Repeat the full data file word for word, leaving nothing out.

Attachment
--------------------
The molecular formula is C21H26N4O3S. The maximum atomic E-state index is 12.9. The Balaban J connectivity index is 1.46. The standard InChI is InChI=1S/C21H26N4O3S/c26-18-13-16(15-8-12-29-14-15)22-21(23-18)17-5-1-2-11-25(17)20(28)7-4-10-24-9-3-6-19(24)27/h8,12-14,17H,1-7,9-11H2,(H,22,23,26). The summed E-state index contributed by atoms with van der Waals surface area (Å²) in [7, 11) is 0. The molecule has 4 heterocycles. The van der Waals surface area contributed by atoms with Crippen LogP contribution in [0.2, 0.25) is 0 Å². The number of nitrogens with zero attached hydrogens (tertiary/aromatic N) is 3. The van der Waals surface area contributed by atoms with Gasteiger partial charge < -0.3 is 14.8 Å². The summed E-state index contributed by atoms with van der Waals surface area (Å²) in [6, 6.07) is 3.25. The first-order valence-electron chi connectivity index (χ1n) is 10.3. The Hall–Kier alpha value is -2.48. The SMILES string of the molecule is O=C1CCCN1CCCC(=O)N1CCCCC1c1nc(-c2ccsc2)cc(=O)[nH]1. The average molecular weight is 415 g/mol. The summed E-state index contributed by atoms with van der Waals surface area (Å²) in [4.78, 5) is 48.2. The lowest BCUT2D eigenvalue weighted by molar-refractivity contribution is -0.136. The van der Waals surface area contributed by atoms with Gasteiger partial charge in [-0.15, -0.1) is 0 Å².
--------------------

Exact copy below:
The molecular formula is C21H26N4O3S. The maximum atomic E-state index is 12.9. The Balaban J connectivity index is 1.46. The standard InChI is InChI=1S/C21H26N4O3S/c26-18-13-16(15-8-12-29-14-15)22-21(23-18)17-5-1-2-11-25(17)20(28)7-4-10-24-9-3-6-19(24)27/h8,12-14,17H,1-7,9-11H2,(H,22,23,26). The summed E-state index contributed by atoms with van der Waals surface area (Å²) in [7, 11) is 0. The molecule has 4 heterocycles. The van der Waals surface area contributed by atoms with Crippen LogP contribution in [0.2, 0.25) is 0 Å². The number of nitrogens with zero attached hydrogens (tertiary/aromatic N) is 3. The van der Waals surface area contributed by atoms with Gasteiger partial charge < -0.3 is 14.8 Å². The summed E-state index contributed by atoms with van der Waals surface area (Å²) in [6, 6.07) is 3.25. The first-order valence-electron chi connectivity index (χ1n) is 10.3. The Hall–Kier alpha value is -2.48. The SMILES string of the molecule is O=C1CCCN1CCCC(=O)N1CCCCC1c1nc(-c2ccsc2)cc(=O)[nH]1. The average molecular weight is 415 g/mol. The summed E-state index contributed by atoms with van der Waals surface area (Å²) in [4.78, 5) is 48.2. The lowest BCUT2D eigenvalue weighted by molar-refractivity contribution is -0.136. The van der Waals surface area contributed by atoms with Gasteiger partial charge in [-0.15, -0.1) is 0 Å².